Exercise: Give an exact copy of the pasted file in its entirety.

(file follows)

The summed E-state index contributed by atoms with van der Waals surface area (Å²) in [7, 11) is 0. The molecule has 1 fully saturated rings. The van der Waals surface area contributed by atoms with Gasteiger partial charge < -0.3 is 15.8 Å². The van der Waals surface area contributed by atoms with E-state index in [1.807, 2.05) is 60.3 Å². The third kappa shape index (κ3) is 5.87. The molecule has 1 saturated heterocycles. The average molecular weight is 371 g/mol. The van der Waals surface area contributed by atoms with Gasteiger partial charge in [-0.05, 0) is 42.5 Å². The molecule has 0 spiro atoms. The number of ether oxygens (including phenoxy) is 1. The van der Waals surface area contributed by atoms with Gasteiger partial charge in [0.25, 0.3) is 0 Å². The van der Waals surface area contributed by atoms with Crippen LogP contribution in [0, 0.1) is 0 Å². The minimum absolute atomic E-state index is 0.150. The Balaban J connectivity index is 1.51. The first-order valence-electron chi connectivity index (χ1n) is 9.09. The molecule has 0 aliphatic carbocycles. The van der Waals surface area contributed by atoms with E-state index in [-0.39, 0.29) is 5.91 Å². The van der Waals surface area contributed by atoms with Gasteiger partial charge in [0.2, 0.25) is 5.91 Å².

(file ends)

The summed E-state index contributed by atoms with van der Waals surface area (Å²) in [7, 11) is 0. The molecule has 1 fully saturated rings. The van der Waals surface area contributed by atoms with Gasteiger partial charge < -0.3 is 15.8 Å². The van der Waals surface area contributed by atoms with E-state index in [1.807, 2.05) is 60.3 Å². The third kappa shape index (κ3) is 5.87. The molecule has 1 saturated heterocycles. The average molecular weight is 371 g/mol. The van der Waals surface area contributed by atoms with Gasteiger partial charge in [-0.05, 0) is 42.5 Å². The molecule has 0 spiro atoms. The number of ether oxygens (including phenoxy) is 1. The van der Waals surface area contributed by atoms with Gasteiger partial charge in [0.25, 0.3) is 0 Å². The van der Waals surface area contributed by atoms with Crippen LogP contribution in [0, 0.1) is 0 Å². The minimum absolute atomic E-state index is 0.150. The Balaban J connectivity index is 1.51. The first-order valence-electron chi connectivity index (χ1n) is 9.09. The molecule has 0 aliphatic carbocycles. The van der Waals surface area contributed by atoms with E-state index in [-0.39, 0.29) is 5.91 Å². The van der Waals surface area contributed by atoms with Gasteiger partial charge in [0.2, 0.25) is 5.91 Å².